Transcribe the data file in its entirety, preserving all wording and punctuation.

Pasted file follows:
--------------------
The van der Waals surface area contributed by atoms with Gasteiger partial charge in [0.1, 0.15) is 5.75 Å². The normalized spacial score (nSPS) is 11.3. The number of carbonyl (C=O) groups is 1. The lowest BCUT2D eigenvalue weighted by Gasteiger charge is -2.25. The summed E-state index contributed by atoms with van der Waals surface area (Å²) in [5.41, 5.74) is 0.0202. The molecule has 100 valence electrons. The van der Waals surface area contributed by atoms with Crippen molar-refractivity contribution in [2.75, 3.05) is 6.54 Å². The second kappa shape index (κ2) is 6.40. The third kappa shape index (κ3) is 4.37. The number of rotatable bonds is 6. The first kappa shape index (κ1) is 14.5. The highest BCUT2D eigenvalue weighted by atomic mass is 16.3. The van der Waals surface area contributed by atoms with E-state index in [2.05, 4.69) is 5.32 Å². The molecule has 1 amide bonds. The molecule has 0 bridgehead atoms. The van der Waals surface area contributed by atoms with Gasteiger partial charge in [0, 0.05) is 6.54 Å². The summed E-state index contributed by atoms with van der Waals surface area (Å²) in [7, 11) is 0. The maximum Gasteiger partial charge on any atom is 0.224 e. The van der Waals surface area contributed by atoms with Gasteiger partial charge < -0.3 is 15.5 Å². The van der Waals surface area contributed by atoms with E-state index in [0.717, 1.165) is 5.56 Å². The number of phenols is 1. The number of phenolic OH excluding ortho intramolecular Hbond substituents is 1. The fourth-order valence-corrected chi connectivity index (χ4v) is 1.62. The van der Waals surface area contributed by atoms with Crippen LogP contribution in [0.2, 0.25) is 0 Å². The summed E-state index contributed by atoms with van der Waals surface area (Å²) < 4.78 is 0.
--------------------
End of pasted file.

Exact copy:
The van der Waals surface area contributed by atoms with Gasteiger partial charge in [0.1, 0.15) is 5.75 Å². The normalized spacial score (nSPS) is 11.3. The number of carbonyl (C=O) groups is 1. The lowest BCUT2D eigenvalue weighted by Gasteiger charge is -2.25. The summed E-state index contributed by atoms with van der Waals surface area (Å²) in [5.41, 5.74) is 0.0202. The molecule has 100 valence electrons. The van der Waals surface area contributed by atoms with Crippen molar-refractivity contribution in [2.75, 3.05) is 6.54 Å². The second kappa shape index (κ2) is 6.40. The third kappa shape index (κ3) is 4.37. The number of rotatable bonds is 6. The first kappa shape index (κ1) is 14.5. The highest BCUT2D eigenvalue weighted by atomic mass is 16.3. The van der Waals surface area contributed by atoms with E-state index in [2.05, 4.69) is 5.32 Å². The molecule has 1 amide bonds. The molecule has 0 bridgehead atoms. The van der Waals surface area contributed by atoms with Gasteiger partial charge in [0, 0.05) is 6.54 Å². The summed E-state index contributed by atoms with van der Waals surface area (Å²) in [7, 11) is 0. The maximum Gasteiger partial charge on any atom is 0.224 e. The van der Waals surface area contributed by atoms with Gasteiger partial charge < -0.3 is 15.5 Å². The van der Waals surface area contributed by atoms with E-state index in [0.717, 1.165) is 5.56 Å². The number of phenols is 1. The number of phenolic OH excluding ortho intramolecular Hbond substituents is 1. The fourth-order valence-corrected chi connectivity index (χ4v) is 1.62. The van der Waals surface area contributed by atoms with Crippen LogP contribution in [0.2, 0.25) is 0 Å². The summed E-state index contributed by atoms with van der Waals surface area (Å²) < 4.78 is 0.